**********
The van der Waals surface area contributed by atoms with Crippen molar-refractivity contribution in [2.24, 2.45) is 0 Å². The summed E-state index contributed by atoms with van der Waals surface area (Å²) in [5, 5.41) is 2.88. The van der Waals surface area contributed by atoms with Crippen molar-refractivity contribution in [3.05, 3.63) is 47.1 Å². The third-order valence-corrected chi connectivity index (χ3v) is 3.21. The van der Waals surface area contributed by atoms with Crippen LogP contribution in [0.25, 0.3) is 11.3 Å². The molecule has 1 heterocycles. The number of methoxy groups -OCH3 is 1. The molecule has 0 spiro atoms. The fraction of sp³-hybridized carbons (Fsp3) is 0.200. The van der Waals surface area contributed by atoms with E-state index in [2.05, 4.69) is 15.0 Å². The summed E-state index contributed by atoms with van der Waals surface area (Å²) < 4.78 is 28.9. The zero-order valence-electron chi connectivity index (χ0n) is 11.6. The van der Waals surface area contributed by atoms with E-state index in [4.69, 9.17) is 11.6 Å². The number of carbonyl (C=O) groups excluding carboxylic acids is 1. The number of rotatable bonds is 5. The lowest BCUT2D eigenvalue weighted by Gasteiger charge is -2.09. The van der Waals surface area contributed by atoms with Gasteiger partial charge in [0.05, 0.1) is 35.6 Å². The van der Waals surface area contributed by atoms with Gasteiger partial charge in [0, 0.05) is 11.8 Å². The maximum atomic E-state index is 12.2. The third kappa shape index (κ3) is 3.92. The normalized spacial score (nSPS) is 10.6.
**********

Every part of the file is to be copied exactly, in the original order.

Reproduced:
The van der Waals surface area contributed by atoms with Crippen molar-refractivity contribution in [2.24, 2.45) is 0 Å². The summed E-state index contributed by atoms with van der Waals surface area (Å²) in [5, 5.41) is 2.88. The van der Waals surface area contributed by atoms with Crippen molar-refractivity contribution in [3.05, 3.63) is 47.1 Å². The third-order valence-corrected chi connectivity index (χ3v) is 3.21. The van der Waals surface area contributed by atoms with Crippen LogP contribution in [0.25, 0.3) is 11.3 Å². The molecule has 1 heterocycles. The number of methoxy groups -OCH3 is 1. The molecule has 0 spiro atoms. The fraction of sp³-hybridized carbons (Fsp3) is 0.200. The van der Waals surface area contributed by atoms with E-state index in [2.05, 4.69) is 15.0 Å². The summed E-state index contributed by atoms with van der Waals surface area (Å²) < 4.78 is 28.9. The zero-order valence-electron chi connectivity index (χ0n) is 11.6. The van der Waals surface area contributed by atoms with E-state index in [4.69, 9.17) is 11.6 Å². The number of carbonyl (C=O) groups excluding carboxylic acids is 1. The number of rotatable bonds is 5. The lowest BCUT2D eigenvalue weighted by Gasteiger charge is -2.09. The van der Waals surface area contributed by atoms with Gasteiger partial charge in [0.05, 0.1) is 35.6 Å². The van der Waals surface area contributed by atoms with Gasteiger partial charge in [0, 0.05) is 11.8 Å². The maximum atomic E-state index is 12.2. The third kappa shape index (κ3) is 3.92. The normalized spacial score (nSPS) is 10.6.